Writers, actors unions gird for strike
By Lauren Hunter
LOS ANGELES, California (CNN) -- The sounds of film and television production in Hollywood may soon be silenced. Union contracts for writers and actors expire soon, and everyone in the business is gearing up for something no one wants -- a strike.
The writers' current contract ends May 1, while actors face a June 30 deadline.
Formal talks between the Writers Guild of America and the Alliance of Motion Picture & Television Producers broke off in early March, but both sides have agreed to return to the bargaining table April 17.
Actors have set May 10 to start their own contract talks, though that date may slip if writers' negotiations have not concluded.
Charles Holland, co-chair of the negotiating committee for the Writers Guild of America, says 90 percent of the economic issues are the same for writers as well as actors.
"The two guilds are talking with each other, and it's very likely that the two guilds will coordinate and act in concert," he says. "This is an issue that companies have to solve with artists, and the two artists that they're talking to are writers and actors. They're going to have to solve the issue with both of us."
Claiming they've been giving studios a break for years by working under an antiquated pay structure, writers are pressing for better residual payments for work airing on cable TV, video, the Internet and in foreign distribution.
The concerns cannot wait, says Charles Holland of the Writers Guild. "For the last 13 years we haven't addressed structural problems that we have," he says. "A lot of those problems could have been handled incrementally and it was put off because, 'Oh, there's a better time.' There's never a good time."
Many actors agree, and say new rules are needed to accompany today's technology. Among them is Chris Noth, a regular on the HBO series "Sex and the City." For five years, he also appeared on "Law & Order," a show that pops up routinely on cable channels.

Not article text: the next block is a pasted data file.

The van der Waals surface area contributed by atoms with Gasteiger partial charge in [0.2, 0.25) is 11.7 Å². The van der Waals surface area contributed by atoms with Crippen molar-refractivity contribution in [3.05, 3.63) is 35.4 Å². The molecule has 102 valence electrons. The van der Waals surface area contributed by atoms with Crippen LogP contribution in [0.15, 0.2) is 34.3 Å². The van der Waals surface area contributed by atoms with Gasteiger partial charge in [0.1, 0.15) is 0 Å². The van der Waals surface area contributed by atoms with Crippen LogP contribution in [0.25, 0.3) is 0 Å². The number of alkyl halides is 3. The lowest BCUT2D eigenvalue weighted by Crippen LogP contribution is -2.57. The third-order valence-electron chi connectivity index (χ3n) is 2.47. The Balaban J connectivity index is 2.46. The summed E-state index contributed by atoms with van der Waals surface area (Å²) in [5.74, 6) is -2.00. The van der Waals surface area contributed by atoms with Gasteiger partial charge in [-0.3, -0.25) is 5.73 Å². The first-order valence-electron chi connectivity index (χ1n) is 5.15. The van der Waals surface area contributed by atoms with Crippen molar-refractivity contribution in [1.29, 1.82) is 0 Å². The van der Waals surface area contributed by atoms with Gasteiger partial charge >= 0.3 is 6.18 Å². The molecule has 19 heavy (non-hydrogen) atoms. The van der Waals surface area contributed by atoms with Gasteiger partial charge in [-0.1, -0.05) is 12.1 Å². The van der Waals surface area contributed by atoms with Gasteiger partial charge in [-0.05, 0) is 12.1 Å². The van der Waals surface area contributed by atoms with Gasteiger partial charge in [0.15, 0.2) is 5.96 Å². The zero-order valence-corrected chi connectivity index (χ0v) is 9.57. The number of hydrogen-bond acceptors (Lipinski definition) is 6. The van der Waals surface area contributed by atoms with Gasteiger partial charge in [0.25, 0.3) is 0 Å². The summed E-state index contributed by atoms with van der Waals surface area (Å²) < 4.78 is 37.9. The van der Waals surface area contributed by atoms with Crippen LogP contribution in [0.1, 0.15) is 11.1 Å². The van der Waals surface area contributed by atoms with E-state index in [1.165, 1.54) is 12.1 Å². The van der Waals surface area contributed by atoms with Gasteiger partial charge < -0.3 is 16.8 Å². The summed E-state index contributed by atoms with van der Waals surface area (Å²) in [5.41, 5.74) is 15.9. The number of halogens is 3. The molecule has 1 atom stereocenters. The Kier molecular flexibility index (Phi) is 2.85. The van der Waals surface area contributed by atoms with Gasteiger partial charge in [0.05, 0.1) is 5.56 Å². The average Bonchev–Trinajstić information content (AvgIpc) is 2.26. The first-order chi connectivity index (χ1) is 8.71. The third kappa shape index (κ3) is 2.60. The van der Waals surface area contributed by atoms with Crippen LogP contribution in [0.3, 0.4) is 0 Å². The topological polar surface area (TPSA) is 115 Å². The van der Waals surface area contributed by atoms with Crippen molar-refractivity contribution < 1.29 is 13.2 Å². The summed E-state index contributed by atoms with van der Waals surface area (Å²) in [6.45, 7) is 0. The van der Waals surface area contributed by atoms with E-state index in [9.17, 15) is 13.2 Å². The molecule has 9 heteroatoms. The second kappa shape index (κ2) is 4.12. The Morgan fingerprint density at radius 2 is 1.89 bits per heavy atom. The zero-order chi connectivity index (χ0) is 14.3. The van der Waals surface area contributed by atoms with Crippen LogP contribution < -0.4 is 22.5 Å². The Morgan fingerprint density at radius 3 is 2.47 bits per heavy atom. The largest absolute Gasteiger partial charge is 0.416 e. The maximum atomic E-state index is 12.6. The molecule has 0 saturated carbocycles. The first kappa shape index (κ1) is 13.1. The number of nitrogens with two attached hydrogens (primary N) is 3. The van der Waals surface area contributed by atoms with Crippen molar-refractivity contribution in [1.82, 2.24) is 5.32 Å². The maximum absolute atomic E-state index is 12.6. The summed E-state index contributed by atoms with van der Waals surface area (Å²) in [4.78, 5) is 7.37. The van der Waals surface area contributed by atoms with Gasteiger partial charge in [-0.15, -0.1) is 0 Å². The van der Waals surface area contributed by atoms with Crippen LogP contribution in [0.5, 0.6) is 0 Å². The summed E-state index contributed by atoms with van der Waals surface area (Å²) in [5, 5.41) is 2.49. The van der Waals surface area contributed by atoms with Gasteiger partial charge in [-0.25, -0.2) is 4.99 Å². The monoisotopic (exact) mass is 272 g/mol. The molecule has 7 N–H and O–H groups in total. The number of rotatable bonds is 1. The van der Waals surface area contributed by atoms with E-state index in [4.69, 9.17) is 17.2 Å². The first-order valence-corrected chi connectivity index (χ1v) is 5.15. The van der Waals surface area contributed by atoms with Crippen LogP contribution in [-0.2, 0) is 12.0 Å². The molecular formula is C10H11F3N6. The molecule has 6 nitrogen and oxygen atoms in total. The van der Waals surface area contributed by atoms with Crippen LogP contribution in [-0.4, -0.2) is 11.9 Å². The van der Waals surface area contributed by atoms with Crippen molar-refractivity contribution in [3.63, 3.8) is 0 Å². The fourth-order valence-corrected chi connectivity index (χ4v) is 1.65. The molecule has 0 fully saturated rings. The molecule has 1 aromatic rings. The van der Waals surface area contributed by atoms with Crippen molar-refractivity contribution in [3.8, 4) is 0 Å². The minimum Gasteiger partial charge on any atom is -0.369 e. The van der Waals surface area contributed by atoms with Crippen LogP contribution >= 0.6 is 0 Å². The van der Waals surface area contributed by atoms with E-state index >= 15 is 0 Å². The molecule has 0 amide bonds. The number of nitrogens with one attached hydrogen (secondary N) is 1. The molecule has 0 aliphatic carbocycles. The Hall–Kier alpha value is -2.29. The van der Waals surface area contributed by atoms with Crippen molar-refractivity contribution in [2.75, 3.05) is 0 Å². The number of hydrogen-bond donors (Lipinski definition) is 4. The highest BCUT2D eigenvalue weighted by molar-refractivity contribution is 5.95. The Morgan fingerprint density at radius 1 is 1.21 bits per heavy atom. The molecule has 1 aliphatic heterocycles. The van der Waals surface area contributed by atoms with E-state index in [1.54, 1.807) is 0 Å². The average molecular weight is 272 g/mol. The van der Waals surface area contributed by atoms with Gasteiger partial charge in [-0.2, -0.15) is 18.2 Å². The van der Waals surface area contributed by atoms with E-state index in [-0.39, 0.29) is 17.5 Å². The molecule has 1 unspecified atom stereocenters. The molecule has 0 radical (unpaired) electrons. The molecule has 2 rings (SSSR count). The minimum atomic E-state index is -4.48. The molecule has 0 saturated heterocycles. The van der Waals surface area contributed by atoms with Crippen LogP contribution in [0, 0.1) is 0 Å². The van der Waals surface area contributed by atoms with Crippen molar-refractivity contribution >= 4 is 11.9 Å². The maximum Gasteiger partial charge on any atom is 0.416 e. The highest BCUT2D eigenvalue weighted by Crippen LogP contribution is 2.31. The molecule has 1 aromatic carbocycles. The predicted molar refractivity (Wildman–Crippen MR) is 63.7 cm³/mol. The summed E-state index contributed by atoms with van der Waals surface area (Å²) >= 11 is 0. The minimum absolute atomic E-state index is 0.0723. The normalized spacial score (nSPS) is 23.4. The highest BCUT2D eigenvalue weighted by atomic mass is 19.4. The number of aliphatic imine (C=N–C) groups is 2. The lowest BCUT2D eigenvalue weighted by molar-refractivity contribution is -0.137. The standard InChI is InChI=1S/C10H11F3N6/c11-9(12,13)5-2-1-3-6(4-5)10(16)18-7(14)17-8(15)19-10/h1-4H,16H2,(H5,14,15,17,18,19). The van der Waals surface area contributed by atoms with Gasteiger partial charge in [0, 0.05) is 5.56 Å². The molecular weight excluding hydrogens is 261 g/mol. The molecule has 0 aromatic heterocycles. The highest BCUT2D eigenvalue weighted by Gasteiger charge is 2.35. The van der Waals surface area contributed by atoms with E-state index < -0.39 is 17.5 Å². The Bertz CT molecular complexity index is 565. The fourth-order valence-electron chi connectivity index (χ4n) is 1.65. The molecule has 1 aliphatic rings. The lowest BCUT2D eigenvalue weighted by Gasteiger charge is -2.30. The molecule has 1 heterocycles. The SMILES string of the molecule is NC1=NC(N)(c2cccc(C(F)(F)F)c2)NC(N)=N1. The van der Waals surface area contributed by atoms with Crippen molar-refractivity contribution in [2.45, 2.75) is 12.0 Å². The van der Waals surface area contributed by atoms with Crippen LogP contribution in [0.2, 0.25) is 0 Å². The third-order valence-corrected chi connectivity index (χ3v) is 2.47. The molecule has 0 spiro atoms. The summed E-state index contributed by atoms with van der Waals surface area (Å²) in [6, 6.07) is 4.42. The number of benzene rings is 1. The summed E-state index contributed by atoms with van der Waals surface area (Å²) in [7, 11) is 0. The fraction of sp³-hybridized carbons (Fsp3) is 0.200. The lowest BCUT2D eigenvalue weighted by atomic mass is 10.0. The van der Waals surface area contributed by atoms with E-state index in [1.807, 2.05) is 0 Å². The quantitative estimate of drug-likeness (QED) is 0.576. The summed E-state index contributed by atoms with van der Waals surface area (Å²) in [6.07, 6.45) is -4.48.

"Cable has become something much bigger than expected," says Noth, "so that when a show like 'Law & Order' is seen three times a day, five days a week ... when you get that kind of exposure all the time and don't get paid anything, there's got to be something done."
Studios get ready
But film and TV studios argue that profits are being squeezed by soaring production costs, an audience fractured by numerous viewing choices and an economy that's gone flat.
For several months studios have been preparing for a strike by ramping up movie production. According to the Economic Development Corporation of Los Angeles County, feature film work in Los Angeles is up 45 percent compared with this time last year.
TV networks are also taking a preemptive strike -- shooting extra episodes of established shows and relying heavily on news magazines, game shows and reality series for their summer and fall schedules.
An impending strike would have a profound effect on what is seen on TV, says TV Guide columnist Mark Schwed.
"Guess what? If you can't write a show and you can't hire anybody to act in a show... you don't have a show," he says. "You don't have a new show, you don't have a second season of a show, you don't have a 10th season of a show. You got nothing."
Holland of the Writers Guild says the time and money invested by studios planning for a strike could have been better spent.
"Companies have spent far more money preparing for a strike than they would have if they'd just given us everything we'd asked for," he says.
Even Los Angeles Mayor Richard Riordan has joined the fray, and recently commissioned a study assessing the possible impact of a work stoppage. The writers' strike would cost the city $457 million per week -- a "disaster" for everyone in the city, he said.
Actor Warren Beatty echoes the mayor.
"It would be very negative for the city, for the business, for the (production) companies for the actors, for the writers, for the directors," he says. "It's not good at all."
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